Hear it from the Youth: The Impact of the Sierra’s Natural Wonders
About a year ago at a community event, I had the privilege of hearing recent Adventure Risk Challenge (ARC) participants reading aloud poetry and essays they had written toward the conclusion of their 40 day stint with the wilderness and literacy focused program. Many of us were in tears before the first student stepped down. Two things were apparent: the ARC program had a profound effect on the lives of the participants and the participants took with them a bold vision for how they would interact with the world moving forward.
How does introducing a child to the beauty of the natural world and exposing them to their own considerable potential embolden them to accomplish their goals and become engaged citizens? The real question should be, how could it not? Adventure Risk Challenge is a program that sets out to integrate literacy and wilderness programming and to empower underserved youth to make changes in their lives and communities. The effect of the program on individuals is transformative.
The following excerpt is from April Kuang’s (Yosemite camp 2013) transformational essay, “The cage around my heart was crashing, and the voice from my interior got louder and louder. I knew it! I always knew what my heart is chasing for! A warm sunshine lighted up my dark side, and the clouds seemed not that dense any more. Now it’s the time to face my interior and walk through my road.” 82% of ARC participants go on to attend a two or four year college. Valeria Cabrera, Truckee 2009, had this to say, “At ARC I have expressed myself and have told my family in ARC my struggles and my purpose in life. Through this, I learned the meaning of two words, independence and freedom.”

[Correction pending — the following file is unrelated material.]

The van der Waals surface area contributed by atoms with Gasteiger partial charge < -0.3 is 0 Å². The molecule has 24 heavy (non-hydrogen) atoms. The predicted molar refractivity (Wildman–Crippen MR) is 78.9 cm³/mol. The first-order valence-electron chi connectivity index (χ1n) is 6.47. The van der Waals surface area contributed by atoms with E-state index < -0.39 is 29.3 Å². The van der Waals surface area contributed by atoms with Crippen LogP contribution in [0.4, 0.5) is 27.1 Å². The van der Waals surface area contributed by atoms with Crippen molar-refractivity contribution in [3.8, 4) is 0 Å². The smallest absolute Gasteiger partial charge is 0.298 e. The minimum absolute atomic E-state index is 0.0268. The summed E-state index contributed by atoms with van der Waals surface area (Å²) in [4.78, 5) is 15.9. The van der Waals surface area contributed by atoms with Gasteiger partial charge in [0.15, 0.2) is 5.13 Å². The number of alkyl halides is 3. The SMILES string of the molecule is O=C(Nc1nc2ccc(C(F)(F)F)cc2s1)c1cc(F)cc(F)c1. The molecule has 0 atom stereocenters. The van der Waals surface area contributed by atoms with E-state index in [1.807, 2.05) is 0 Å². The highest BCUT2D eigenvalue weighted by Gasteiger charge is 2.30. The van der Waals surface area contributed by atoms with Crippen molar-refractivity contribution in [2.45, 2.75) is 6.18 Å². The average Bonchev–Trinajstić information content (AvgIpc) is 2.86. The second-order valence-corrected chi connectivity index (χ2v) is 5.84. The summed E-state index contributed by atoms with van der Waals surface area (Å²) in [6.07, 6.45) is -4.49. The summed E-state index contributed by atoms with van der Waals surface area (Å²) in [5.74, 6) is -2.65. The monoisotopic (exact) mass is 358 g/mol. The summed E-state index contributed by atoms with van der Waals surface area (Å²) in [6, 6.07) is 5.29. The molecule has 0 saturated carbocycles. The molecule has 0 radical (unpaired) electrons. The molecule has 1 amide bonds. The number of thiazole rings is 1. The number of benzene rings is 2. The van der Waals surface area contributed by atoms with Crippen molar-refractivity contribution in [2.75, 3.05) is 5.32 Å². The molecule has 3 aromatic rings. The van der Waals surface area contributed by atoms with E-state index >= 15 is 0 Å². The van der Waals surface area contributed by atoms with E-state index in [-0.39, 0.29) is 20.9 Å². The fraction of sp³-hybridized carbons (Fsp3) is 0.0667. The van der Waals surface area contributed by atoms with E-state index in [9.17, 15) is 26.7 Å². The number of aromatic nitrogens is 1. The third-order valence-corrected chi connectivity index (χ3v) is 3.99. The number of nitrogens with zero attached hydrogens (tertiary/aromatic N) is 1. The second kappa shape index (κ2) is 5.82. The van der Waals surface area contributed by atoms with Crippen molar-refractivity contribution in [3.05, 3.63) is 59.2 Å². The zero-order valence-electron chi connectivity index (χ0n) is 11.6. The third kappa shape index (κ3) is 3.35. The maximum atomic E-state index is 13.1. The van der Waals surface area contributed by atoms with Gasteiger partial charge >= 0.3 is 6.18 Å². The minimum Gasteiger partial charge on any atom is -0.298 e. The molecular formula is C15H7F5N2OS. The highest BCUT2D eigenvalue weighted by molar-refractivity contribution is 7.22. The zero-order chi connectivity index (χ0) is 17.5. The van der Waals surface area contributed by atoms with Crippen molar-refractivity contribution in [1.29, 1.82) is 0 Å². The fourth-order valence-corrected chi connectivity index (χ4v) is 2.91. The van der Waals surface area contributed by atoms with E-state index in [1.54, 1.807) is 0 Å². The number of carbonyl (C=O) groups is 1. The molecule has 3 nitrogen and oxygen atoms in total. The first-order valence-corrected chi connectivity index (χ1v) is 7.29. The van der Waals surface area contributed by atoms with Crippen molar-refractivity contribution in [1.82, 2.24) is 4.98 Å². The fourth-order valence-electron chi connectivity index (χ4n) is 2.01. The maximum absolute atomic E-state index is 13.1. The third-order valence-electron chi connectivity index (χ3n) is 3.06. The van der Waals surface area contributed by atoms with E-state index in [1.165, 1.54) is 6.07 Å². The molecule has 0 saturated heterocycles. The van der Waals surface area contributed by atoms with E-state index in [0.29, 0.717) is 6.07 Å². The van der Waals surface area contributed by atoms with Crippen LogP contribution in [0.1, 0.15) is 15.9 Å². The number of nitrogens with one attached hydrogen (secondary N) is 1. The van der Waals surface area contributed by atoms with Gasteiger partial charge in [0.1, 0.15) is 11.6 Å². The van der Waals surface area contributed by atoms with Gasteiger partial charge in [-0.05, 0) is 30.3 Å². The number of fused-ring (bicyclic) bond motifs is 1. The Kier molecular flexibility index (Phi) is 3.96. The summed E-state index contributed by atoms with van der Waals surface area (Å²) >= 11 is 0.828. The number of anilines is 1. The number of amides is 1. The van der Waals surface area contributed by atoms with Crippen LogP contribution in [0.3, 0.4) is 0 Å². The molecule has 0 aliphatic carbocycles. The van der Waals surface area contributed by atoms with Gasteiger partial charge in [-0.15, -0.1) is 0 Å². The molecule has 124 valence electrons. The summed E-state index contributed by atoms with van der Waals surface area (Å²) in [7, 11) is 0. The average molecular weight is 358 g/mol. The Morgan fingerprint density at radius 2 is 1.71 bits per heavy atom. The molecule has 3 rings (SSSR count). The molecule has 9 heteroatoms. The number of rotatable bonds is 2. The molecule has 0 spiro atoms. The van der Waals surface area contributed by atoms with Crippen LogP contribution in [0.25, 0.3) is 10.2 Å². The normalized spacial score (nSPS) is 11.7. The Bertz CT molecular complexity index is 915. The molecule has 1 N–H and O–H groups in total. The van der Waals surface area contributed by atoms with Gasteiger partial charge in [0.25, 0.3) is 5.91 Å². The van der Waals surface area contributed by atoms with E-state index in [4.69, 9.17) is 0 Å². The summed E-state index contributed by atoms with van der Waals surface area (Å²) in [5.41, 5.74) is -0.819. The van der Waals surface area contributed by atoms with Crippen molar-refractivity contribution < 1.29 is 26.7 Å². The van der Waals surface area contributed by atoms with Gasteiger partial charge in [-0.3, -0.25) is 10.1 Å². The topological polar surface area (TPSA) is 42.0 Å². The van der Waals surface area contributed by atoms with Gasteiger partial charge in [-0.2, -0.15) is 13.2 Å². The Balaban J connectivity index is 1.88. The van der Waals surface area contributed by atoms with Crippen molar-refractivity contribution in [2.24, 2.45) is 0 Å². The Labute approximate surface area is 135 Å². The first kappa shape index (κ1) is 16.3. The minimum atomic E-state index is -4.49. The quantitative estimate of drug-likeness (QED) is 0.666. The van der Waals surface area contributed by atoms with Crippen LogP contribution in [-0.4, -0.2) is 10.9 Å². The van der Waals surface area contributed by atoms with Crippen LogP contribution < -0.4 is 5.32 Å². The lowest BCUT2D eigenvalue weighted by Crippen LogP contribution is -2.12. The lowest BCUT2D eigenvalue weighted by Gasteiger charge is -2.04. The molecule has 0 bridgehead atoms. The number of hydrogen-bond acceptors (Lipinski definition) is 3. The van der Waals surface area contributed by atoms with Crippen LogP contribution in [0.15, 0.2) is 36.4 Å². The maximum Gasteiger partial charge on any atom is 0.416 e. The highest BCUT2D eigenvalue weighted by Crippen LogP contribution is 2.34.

Graduates become a natural extension of the program, taking the feelings of accomplishment and self-worth and embedding them in their home lives. ARC participants have completed over 400 hours of community service. Daniel Ortiz, Truckee 2013, wrote, “Without fears I was able to accomplish more than I thought I could. But getting rid of your fears is never enough. I also had to be determined to keep on going and to challenge myself to be the best that I can be.” Many of the individuals note how thankful they feel for the love and support they have from their parents and express a new-found desire to work hard in school so that they can achieve their goals. Brock Sanders, 2013 Yosemite, wrote,
“I am Yosemite creek beginning,
From two strong independent mountains,
My parents. “
Sierra Business Council will feature ARC speakers at our upcoming 20th Anniversary Conference, “Peak Innovation: The Next 20 Years”, happening October 8th-10th at Granlibakken in Tahoe City. ARC graduates will precede esteemed writer Terry Tempest Williams on Wednesday evening, October 8th,, sharing with attendees their own writings on what the Sierra Nevada means to them. Sabin Thapa, Yosemite 2013, wrote the following in his transformational essay, “Each and every event, memory, and moment in our life is a phrase and in the end of our life all the memories of events and moments come together and become one beautiful quote that you have never heard, and that beautifully describes your life.”
Join us in October for an abundance of inspiration from speakers and organizations such as those with Adventure Risk Challenge.